Sunday, 2 May 2010

British candidates court U.K. "Chosen" ahead of election

The three candidates were sitting up on the stage last Wednesday night: One wearing a skullcap (though he is not Jewish), the second waxing poetic about his trip to Israel, and the third furious about anti-Semitism in Europe and twice mentioning his personal role in getting Holocaust Remembrance Day put on the national calendar.

The venue: The Hendon United Synagogue - one of dozens of synagogues in the borough of Barnet, home to Britain's largest Jewish community.

According to the last census, done in 2001, no more than 0.5 percent of the general population call themselves Jews. But they are considered a strong voting bloc because they are mainly clustered in a few constituencies around London and Manchester.

According to the 2001 census, a full 17.6 percent of the Jewish UK population, or 46,686 Jews, live in Barnet.

Hendon, one of the three constituencies that make up Barnet, is considered an important marginal seat in the coming elections - held by Labour but coveted by the Tories.

"Do you support the terrorist organization Hamas?" an elderly gentleman asks, getting the debate going. The candidates practically fall over each other in their rush to answer in the negative.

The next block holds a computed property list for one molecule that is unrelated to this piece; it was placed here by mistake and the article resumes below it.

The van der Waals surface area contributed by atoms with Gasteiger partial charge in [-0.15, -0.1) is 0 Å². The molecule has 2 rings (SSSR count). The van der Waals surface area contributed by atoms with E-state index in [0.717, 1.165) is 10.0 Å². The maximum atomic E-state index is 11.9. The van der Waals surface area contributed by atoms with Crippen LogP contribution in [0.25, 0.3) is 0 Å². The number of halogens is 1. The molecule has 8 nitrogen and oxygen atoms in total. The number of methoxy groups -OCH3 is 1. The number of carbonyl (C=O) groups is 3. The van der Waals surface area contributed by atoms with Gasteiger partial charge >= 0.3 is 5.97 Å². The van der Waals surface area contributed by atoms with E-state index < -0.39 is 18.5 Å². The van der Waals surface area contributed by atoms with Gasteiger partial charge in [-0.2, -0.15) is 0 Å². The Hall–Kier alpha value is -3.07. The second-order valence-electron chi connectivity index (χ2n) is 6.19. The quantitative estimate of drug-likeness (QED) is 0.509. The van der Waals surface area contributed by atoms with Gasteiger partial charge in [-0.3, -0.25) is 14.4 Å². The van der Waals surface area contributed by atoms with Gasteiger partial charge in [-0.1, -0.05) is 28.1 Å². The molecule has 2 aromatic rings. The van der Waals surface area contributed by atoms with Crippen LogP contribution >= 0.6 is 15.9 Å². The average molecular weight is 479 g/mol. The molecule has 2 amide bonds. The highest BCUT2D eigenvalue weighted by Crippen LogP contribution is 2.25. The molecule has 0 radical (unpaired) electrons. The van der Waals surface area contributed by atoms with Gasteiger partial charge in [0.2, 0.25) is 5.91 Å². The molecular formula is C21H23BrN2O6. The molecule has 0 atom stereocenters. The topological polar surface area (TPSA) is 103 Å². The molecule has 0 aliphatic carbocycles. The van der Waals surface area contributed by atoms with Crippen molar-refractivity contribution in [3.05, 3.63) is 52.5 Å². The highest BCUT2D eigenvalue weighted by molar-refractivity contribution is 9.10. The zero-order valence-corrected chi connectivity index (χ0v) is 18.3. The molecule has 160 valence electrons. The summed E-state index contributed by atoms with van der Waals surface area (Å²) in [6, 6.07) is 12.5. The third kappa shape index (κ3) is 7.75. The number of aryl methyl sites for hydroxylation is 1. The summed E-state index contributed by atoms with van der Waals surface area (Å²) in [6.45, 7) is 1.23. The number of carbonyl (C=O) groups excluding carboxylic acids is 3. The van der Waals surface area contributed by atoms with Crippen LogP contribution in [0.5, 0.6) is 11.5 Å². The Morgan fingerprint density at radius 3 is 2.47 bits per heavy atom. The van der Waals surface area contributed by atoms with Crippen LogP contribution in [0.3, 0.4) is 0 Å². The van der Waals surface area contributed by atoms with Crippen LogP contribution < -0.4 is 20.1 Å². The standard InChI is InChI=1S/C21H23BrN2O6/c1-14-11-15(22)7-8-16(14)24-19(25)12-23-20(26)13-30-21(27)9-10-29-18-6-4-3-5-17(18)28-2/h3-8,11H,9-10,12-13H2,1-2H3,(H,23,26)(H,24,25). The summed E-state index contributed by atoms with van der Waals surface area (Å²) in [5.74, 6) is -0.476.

"Look at what they have done to their own people!" begins Matthew Offord, the Tory contender. "Despicable," charges Matthew Harris, of the Liberal Democrats. "I am in despair what I see what they are doing in Gaza," pipes in Andrew Dismore, the current Hendon MP, a Labour man who has represented this constituency since 1997.

The questions come fast an furious: What about funding for Jewish schools? How do the candidates feel about the eruv (wire demarcation for Orthodox Jews to carry objects on Shabbat) in Hendon? What do they think about the university movements to boycott Israel? Universal jurisdiction?

They seem generally uninterested matters of community hospitals, transport or the like. Its all Israel and Jews, all the time. And the candidates have no choice but to oblige. More?

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